Soot is the byproduct of the burning of fossil fuels. This includes burning coal for electricity or industrial fuel, manufacturing, oil refining, and motor vehicles. Soot enters the environment either as a solid particle or as a gas which turns into a particle after it has been released. These particles can end up very far away from their site of origin.


Aside from common effects of air pollution which include irritation to the eyes, nose and throat, black soot has been associated with upper respiratory infections such as asthma, pneumonia, coronary artery disease, bronchitis and some other respiratory illnesses. Carbon emissions are detrimental to human health as they take part in gas exchange during each breath. The black soot particularly has a severe level of toxicity and is capable of causing cancer which may lead to premature death.


Environmentalists say the soot has been found to contain sulphur dioxide and nitrogen dioxide, which cause acid rain when combined with moisture. As far back as 2018, AFP reported that doctors in Port Harcourt say they are seeing the health effects of the soot already, with an increase in consultations for breathing difficulties, including asthma. The settling of black soot on water bodies causes turbidity and also affects the health status of the water body. Experts say air pollutants can trigger an immune response in mothers, which produces antibodies that reduce the amount of folic acid that travels through their placentas to their fetuses. Lack of folic acid can lead to birth defects. In all, common reactions to soot range from watery eyes and a runny nose to a persistent cough. Individuals with existing health issues are at the greatest risk from toxic soot compounds. Compromised immune systems, respiratory problems and heart conditions can all be impacted by exposure to soot.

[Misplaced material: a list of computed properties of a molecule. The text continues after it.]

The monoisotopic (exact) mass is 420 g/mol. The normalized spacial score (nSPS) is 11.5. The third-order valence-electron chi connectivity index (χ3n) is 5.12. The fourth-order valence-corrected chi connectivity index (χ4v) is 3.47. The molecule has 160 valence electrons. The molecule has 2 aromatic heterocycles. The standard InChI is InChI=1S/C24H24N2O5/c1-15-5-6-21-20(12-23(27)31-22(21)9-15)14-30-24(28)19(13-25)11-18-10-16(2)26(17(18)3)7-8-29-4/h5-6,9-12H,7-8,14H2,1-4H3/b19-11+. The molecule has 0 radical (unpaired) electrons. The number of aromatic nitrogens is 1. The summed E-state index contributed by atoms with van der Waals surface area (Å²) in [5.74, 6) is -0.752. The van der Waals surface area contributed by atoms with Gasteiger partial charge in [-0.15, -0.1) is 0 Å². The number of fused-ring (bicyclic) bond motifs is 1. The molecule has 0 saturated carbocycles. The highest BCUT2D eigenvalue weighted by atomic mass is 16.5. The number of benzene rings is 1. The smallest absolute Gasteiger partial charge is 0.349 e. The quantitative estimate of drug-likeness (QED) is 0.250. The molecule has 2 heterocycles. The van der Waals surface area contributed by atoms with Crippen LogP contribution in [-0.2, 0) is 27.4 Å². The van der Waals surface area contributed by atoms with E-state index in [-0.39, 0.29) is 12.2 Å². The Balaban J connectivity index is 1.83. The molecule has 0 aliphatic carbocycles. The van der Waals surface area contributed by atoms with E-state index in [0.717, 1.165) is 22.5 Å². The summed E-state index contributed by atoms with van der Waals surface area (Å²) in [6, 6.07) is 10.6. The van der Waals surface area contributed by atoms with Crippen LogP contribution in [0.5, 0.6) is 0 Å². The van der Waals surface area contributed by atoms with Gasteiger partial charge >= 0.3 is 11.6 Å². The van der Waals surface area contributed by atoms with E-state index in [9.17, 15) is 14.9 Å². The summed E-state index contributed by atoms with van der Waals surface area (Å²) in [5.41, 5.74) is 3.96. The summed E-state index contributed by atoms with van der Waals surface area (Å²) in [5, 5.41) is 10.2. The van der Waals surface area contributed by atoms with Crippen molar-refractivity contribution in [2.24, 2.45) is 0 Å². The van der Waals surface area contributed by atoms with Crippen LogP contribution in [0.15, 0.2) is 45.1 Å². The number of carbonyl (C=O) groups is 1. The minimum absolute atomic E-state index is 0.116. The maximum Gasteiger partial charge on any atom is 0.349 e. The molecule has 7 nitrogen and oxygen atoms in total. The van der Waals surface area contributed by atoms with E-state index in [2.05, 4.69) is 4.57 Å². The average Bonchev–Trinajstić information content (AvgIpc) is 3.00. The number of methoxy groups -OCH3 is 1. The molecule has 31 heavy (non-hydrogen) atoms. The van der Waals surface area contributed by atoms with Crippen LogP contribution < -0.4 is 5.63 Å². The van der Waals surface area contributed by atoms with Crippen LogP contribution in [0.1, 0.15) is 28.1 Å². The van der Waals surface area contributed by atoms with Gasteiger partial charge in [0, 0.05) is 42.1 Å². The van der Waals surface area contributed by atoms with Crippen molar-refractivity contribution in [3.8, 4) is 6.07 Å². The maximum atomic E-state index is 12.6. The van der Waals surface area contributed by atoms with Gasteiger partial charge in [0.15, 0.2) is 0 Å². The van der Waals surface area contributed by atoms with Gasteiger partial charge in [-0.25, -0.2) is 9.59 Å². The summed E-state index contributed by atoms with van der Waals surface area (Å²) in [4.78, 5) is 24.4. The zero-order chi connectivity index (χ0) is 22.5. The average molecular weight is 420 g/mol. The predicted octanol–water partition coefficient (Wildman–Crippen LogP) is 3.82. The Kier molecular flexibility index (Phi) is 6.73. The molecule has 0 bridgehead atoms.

The cause of the soot has been something of a mystery. While some residents hold the general belief that the refineries that are operational in Port Harcourt are responsible, others have blamed the dilemma on the illegal oil activities undertaken by bunkers and vandals; abattoirs burning tyres; heating of asphalt and also the burning of stolen petroleum products by security agencies. The blame trade has left no one in exception.


In the midst of all these speculations, the question is: What has been done since it started?


While there have been citizen-led advocacy actions and even protests on and off social media, the soot pollution in Port Harcourt is still a huge environmental concern with no solution in sight despite its threat to life and livelihood.